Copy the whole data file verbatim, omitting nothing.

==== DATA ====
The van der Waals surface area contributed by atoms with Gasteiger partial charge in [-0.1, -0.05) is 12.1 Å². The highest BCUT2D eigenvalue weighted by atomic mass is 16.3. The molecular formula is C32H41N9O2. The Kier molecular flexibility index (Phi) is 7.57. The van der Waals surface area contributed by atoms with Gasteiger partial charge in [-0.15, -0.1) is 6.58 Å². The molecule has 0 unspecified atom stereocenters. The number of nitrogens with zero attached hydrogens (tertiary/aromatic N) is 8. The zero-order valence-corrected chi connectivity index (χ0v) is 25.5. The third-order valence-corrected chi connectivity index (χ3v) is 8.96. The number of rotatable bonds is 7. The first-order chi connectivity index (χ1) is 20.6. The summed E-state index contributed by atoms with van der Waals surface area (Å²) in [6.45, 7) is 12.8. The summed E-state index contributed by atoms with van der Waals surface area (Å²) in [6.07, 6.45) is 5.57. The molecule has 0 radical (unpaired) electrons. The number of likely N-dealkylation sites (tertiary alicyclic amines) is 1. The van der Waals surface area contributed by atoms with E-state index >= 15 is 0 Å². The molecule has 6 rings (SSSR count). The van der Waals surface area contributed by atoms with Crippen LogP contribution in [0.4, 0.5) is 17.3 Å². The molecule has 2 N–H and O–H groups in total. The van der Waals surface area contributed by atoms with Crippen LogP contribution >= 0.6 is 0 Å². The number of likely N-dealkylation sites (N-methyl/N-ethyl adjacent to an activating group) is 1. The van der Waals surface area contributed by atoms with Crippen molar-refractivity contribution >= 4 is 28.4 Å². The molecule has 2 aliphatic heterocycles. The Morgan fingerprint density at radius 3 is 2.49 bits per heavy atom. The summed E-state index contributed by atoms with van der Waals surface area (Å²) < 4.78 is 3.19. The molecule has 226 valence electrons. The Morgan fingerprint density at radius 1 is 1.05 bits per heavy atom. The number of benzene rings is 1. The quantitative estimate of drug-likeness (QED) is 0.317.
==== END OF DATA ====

The van der Waals surface area contributed by atoms with Gasteiger partial charge in [-0.1, -0.05) is 12.1 Å². The highest BCUT2D eigenvalue weighted by atomic mass is 16.3. The molecular formula is C32H41N9O2. The Kier molecular flexibility index (Phi) is 7.57. The van der Waals surface area contributed by atoms with Gasteiger partial charge in [-0.15, -0.1) is 6.58 Å². The molecule has 0 unspecified atom stereocenters. The number of nitrogens with zero attached hydrogens (tertiary/aromatic N) is 8. The zero-order valence-corrected chi connectivity index (χ0v) is 25.5. The third-order valence-corrected chi connectivity index (χ3v) is 8.96. The number of rotatable bonds is 7. The first-order chi connectivity index (χ1) is 20.6. The summed E-state index contributed by atoms with van der Waals surface area (Å²) in [6.45, 7) is 12.8. The summed E-state index contributed by atoms with van der Waals surface area (Å²) in [6.07, 6.45) is 5.57. The molecule has 0 radical (unpaired) electrons. The number of likely N-dealkylation sites (tertiary alicyclic amines) is 1. The van der Waals surface area contributed by atoms with E-state index >= 15 is 0 Å². The molecule has 6 rings (SSSR count). The van der Waals surface area contributed by atoms with Crippen LogP contribution in [0.4, 0.5) is 17.3 Å². The molecule has 2 N–H and O–H groups in total. The van der Waals surface area contributed by atoms with Crippen LogP contribution >= 0.6 is 0 Å². The number of likely N-dealkylation sites (N-methyl/N-ethyl adjacent to an activating group) is 1. The van der Waals surface area contributed by atoms with Crippen molar-refractivity contribution >= 4 is 28.4 Å². The molecule has 2 aliphatic heterocycles. The Morgan fingerprint density at radius 3 is 2.49 bits per heavy atom. The summed E-state index contributed by atoms with van der Waals surface area (Å²) < 4.78 is 3.19. The molecule has 226 valence electrons. The Morgan fingerprint density at radius 1 is 1.05 bits per heavy atom. The number of benzene rings is 1. The quantitative estimate of drug-likeness (QED) is 0.317.